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Project

Wreaths: Growing in Circles

Introduction

They're no longer just one-season adornments for your Yuletide front door, ready-made and ready to discard. These days, wreaths can live throughout the year: growing, colorful orbs that bring textural richness to a bland entrance hall and a welcoming cheer to doorways and garden gates.

Ancient civilizations used wreaths, symbols of unbroken time, to celebrate occasions such as an Olympic victory, a military triumph, or a declaration of love. They were creative in their materials -- using myrtle, ivy, even celery -- and there is no reason you shouldn't be as well. These wreaths are made of succulents, cacti, mosses, evergreens, and ferns, but any plant that grows slowly or has small leaves will work well (miniature plants are particularly suited for use in living wreaths). So go ahead and start thinking outside of the pine-branch box.

Rotating Displays
The wreath below is made of lemon button fern and two types of maidenhair fern. The three varieties were planted in the same order around the entire wreath, giving it a uniform rhythm.

In a wreath designed for a garden gate, below, trailing sedum weaves in and out of a colony of rosy-edged sempervivum. Because sempervivum is slow to root, this wreath needs to be placed on a horizontal surface -- with its soil kept evenly moist -- for several weeks before hanging. Come summer, use it as a centerpiece.

Exposure to Light
If you will be hanging a wreath outdoors, gradually expose it to more sunlight over a week's time. The moss wreath thrives in dappled shade. The succulent and evergreen wreaths need to receive several hours of sunlight each day. The Christmas cactus wreath and the fern wreath should remain indoors during winter. Christmas cacti require a well-lighted area, and ferns need a humid environment.

Sweet Treat
A vibrant ring of Christmas cacti rests on a cake stand, ready to welcome guests. Once the flowers fade, prune the plants by pinching off a few sections of each stem with your fingers or a knife. More branches will grow, and thus more blooms will appear next holiday season.

A Fresh Spin
Chamaecyparis, white spruce, and two varieties of juniper make a wild and woolly evergreen wreath. The lime-green juniper develops a ruddy glow as the days grow shorter, adding a touch of color and cheer. This wreath requires at least six hours of sunlight each day. While some of these plants are dwarf varieties, even full-size plants will stay small when planted in a wreath.

Wreath Building
Affix a length of sturdy wire to the outermost ring of the wreath form if a chain for hanging isn't included.

Tools and Materials
1 concave wire box wreath form (8 to 24 inches) with lid, 2 concave living-wreath forms, or 1 tubular wreath form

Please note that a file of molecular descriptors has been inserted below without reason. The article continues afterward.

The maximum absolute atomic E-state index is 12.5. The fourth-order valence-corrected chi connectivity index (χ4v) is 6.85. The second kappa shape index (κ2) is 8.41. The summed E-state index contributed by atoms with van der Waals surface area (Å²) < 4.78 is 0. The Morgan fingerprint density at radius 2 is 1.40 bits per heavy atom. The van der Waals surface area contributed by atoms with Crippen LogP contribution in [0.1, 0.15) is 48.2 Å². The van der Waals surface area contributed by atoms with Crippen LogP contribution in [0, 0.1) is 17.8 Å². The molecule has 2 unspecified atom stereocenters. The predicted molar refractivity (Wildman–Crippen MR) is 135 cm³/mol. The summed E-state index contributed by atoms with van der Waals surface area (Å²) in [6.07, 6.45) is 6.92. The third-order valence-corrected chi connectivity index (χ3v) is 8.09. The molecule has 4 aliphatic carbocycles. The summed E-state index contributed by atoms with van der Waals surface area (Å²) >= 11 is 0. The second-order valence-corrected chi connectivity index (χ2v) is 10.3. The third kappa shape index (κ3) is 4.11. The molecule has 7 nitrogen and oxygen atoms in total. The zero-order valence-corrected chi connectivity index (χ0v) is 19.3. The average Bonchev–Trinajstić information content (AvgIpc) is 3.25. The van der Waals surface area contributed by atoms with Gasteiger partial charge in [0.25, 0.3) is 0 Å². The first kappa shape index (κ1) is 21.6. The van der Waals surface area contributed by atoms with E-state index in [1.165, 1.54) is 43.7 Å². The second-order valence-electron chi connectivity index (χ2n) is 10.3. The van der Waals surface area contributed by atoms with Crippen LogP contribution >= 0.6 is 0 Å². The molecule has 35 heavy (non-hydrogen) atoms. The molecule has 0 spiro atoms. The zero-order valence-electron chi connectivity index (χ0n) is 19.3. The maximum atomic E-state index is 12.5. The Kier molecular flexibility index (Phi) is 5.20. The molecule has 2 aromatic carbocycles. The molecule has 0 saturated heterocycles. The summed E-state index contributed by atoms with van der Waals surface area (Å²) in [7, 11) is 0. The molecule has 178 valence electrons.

Monofilament
Spray mister filled with water
Enough sheet moss to cover the back of the wreath, plus more to fill gaps between plants
Slow-release fertilizer
5-pound bag of lightweight potting-soil mix
Small-leafed or dwarf plants
Gardening shears or scissors
Floral pins (optional)

Wreath Building How-To
1. If you're using a wreath form with a lid, attach the lid. If you're using 2 concave living-wreath forms, wire them securely together to form a doughnut shape similar to the tubular form, shown below.

2. Tie a spool of monofilament to the outside ring of the form. Mist sheet moss until it becomes pliable. Cover the back of the form with pieces of sheet moss to form a bed.

3. Secure the moss by wrapping the monofilament around the form's back and through the center of the doughnut.

4. Add fertilizer to potting soil, and then place the mixture within the moss bed. Begin placing the plants within the frame according to the look you want. (The ferns shown here were planted in a repeating pattern, whereas those in the evergreen wreath on the previous page were carefully placed to create an asymmetrical yet balanced look.) For larger plants, you may need to loosen the roots and then flatten them with your palm. Fit the plants snugly together.

5. Cover the roots and any gaps with more potting-soil mixture. Add a layer of moss on top. Secure all plants by wrapping the form in monofilament (if you're making a moss wreath, the moss will eventually grow over the monofilament). Tie monofilament to wreath form to secure, and trim end. Tack down loose stems with floral pins if necessary.

6. Fill a large tub with water, and soak the wreath for 10 minutes. Drain before hanging.

Wreath Watering
Sheet moss dries out extremely quickly, especially outdoors, so be vigilant about watering, by soaking the wreath (see step 6). Misting or spraying is not recommended because it forces the plant roots to reach for the surface of the wreath. To encourage uniform growth, turn the wreath occasionally. Prune the plants when needed to maintain the wreath's shape.

Source
Martha Stewart Living, December 2007